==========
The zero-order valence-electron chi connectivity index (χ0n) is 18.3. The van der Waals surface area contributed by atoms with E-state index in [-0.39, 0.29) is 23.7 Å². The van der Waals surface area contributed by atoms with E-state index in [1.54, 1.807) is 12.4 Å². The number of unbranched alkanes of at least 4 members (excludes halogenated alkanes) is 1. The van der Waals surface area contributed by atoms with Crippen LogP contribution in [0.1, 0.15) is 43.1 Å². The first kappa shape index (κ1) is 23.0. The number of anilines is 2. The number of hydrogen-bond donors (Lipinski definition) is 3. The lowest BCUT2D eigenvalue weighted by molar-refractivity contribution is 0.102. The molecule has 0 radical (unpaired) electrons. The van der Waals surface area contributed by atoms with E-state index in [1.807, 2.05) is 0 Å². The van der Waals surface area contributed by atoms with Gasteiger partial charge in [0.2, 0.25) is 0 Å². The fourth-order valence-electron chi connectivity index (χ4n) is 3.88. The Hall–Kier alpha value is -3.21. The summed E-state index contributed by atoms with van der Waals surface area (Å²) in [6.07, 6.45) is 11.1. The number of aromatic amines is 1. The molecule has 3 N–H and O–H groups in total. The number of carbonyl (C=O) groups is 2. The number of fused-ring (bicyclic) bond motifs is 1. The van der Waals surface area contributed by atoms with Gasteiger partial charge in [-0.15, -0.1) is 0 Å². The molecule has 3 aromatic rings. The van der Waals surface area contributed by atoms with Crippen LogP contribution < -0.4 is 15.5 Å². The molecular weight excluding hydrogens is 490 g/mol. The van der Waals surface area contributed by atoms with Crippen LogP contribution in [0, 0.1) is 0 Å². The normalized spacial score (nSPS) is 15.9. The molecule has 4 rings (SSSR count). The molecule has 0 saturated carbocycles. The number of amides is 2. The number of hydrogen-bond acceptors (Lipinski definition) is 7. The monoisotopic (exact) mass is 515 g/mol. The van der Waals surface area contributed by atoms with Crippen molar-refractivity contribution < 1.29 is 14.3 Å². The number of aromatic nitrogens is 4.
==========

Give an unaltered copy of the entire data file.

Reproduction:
The zero-order valence-electron chi connectivity index (χ0n) is 18.3. The van der Waals surface area contributed by atoms with E-state index in [-0.39, 0.29) is 23.7 Å². The van der Waals surface area contributed by atoms with E-state index in [1.54, 1.807) is 12.4 Å². The number of unbranched alkanes of at least 4 members (excludes halogenated alkanes) is 1. The van der Waals surface area contributed by atoms with Crippen LogP contribution in [0.1, 0.15) is 43.1 Å². The first kappa shape index (κ1) is 23.0. The number of anilines is 2. The number of hydrogen-bond donors (Lipinski definition) is 3. The lowest BCUT2D eigenvalue weighted by molar-refractivity contribution is 0.102. The molecule has 0 radical (unpaired) electrons. The van der Waals surface area contributed by atoms with E-state index in [1.807, 2.05) is 0 Å². The van der Waals surface area contributed by atoms with Gasteiger partial charge in [0.2, 0.25) is 0 Å². The fourth-order valence-electron chi connectivity index (χ4n) is 3.88. The Hall–Kier alpha value is -3.21. The summed E-state index contributed by atoms with van der Waals surface area (Å²) in [6.07, 6.45) is 11.1. The number of aromatic amines is 1. The molecule has 3 N–H and O–H groups in total. The number of carbonyl (C=O) groups is 2. The number of fused-ring (bicyclic) bond motifs is 1. The van der Waals surface area contributed by atoms with Gasteiger partial charge in [-0.15, -0.1) is 0 Å². The molecule has 3 aromatic rings. The van der Waals surface area contributed by atoms with Crippen LogP contribution < -0.4 is 15.5 Å². The molecular weight excluding hydrogens is 490 g/mol. The van der Waals surface area contributed by atoms with Crippen LogP contribution in [0, 0.1) is 0 Å². The normalized spacial score (nSPS) is 15.9. The molecule has 4 rings (SSSR count). The molecule has 0 saturated carbocycles. The number of amides is 2. The number of hydrogen-bond acceptors (Lipinski definition) is 7. The monoisotopic (exact) mass is 515 g/mol. The van der Waals surface area contributed by atoms with Crippen molar-refractivity contribution < 1.29 is 14.3 Å². The number of aromatic nitrogens is 4.